More than a year after the owner of a string of South African strip clubs was shot and killed, police are still chasing his killer. Now the recent deaths of men linked to Lolly Jackson have added to the mystery.
Police reports read like a crime thriller, complete with graphic violence, sex and cash.
It began May 3, 2010, when police received a call from a man who said he wanted to surrender after killing Jackson. Police went to a house that belonged to Jackson's friend near Johannesburg's airport and found the strip club tycoon's body. He had been shot several times.
The caller, however, had left in Jackson's car before police arrived, they said. The caller has been identified and police said they are pursuing him as the suspect, but no arrests have been made and he has fled to his native Cyprus.
Jackson was known for his love of flashy cars, periodic legal encounters with police and employees, and the provocative billboards of his Teazers clubs. In life, he proudly called himself the "King of Teaze," and reveled in clashes with South Africa's advertising authorities over his billboards featuring models in lingerie and the double entendre _ just barely _ slogans.
In death, the Teazers website still features a photograph of Jackson, the son of a Greek immigrant to Africa. The same photo was blown up larger than life to greet hundreds of friends and relatives and dozens of journalists at Jackson's funeral. It shows the burly Jackson with his hair slicked back, wearing a tuxedo and bow tie, a white rose tucked into his lapel.
He was eulogized at his funeral as a "man of true quality," though one speaker acknowledged he "lacked a bit of polish."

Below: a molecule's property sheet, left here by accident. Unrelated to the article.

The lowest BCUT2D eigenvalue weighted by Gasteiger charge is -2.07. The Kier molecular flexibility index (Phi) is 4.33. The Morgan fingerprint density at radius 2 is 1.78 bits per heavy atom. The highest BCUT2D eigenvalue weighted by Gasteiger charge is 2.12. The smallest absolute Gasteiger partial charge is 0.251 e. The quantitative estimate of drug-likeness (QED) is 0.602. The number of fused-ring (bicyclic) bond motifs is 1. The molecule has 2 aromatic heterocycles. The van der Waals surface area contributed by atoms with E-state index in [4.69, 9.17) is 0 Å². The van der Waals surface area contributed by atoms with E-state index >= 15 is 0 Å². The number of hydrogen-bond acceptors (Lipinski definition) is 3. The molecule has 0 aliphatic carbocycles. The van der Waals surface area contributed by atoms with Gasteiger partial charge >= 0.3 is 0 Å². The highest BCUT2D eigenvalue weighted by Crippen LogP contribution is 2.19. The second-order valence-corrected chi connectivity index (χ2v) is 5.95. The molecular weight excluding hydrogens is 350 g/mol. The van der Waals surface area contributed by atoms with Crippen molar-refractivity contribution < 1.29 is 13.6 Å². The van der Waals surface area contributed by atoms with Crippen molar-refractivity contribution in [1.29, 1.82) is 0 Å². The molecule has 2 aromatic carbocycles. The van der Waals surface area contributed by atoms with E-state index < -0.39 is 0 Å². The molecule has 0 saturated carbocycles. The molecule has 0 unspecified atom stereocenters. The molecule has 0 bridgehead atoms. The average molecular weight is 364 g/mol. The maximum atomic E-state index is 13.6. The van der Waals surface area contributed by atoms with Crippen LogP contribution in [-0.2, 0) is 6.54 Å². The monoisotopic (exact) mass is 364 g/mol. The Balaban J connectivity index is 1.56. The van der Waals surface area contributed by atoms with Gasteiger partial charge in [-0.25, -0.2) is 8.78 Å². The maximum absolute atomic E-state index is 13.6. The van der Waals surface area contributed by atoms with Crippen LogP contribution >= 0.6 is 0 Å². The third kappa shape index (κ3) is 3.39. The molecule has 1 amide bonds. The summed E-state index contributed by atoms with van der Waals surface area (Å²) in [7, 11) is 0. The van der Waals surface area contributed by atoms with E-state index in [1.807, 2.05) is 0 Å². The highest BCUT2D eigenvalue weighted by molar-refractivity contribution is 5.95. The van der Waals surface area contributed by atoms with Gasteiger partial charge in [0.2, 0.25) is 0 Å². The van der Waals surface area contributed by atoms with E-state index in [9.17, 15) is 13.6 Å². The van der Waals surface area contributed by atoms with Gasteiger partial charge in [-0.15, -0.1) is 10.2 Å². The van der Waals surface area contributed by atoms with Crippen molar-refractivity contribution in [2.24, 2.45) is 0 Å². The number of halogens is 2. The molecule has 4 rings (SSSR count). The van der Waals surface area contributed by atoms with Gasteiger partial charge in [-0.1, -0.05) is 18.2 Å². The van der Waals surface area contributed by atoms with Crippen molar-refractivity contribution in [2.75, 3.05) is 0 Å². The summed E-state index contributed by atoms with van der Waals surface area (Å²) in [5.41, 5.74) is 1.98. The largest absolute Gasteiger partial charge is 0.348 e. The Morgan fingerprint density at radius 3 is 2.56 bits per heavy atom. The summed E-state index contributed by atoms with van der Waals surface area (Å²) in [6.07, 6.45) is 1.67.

Last month, the charred body of Jackson's lawyer was found in the burned remains of his car near Johannesburg. Days later, Jackson's former business partner, Mark Andrews, was found dead on an isolated stretch of highway near Johannesburg.
Andrews "was shot in the back of the head and his hands were tied behind his back," police spokesman Lungelo Dlamini told The Associated Press.
Dlamini said police were still investigating, and could not confirm media reports the three deaths were linked.
The headlines might make it seem South Africa is overwhelmed by mafia-style violence. In fact, murder rates have been dropping steadily since 1994. The police minister said earlier this month that murders fell by 6.5 percent in the past year to 15,940 _ the lowest since the end of apartheid in 1994. South Africa still has one of the highest crime rates in the world.
Local media, in a kind of morbid round of six degrees of separation, have linked other deaths since 2009 to Jackson. By some accounts, the body count is 10, among them a bouncer and a private investigator said to have worked for a Czech businessman living in South Africa who is wanted in his homeland on fraud and other charges.
Dlamini said he could not confirm reports that any of these deaths were connected, and they had no suspects in the deaths of the strip club boss's lawyer or his former business partner.
But police said the man who made that May 2010 phone call is a suspect in Jackson's killing. The man, known as George Smith or George Louca, fled to his native Cyprus after Jackson was killed. From there, as authorities wrangle over his extradition, Smith-Louca has given interviews to South African reporters, claiming that if he were brought back to South Africa, he would implicate others in money laundering, bribery and other crimes.
"We're still making those efforts to get George Louca, or whatever his name is, from Cyprus," McIntosh Polela, spokesman for an elite South African police unit known as the Hawks, told AP.
Polela said the investigating was stalled until the suspect can be brought to South Africa, but that police would look into possible links to other killings.
"But we don't want to speculate," he said.
Donna Bryson can be reached on http://twitter.com/dbrysonAP
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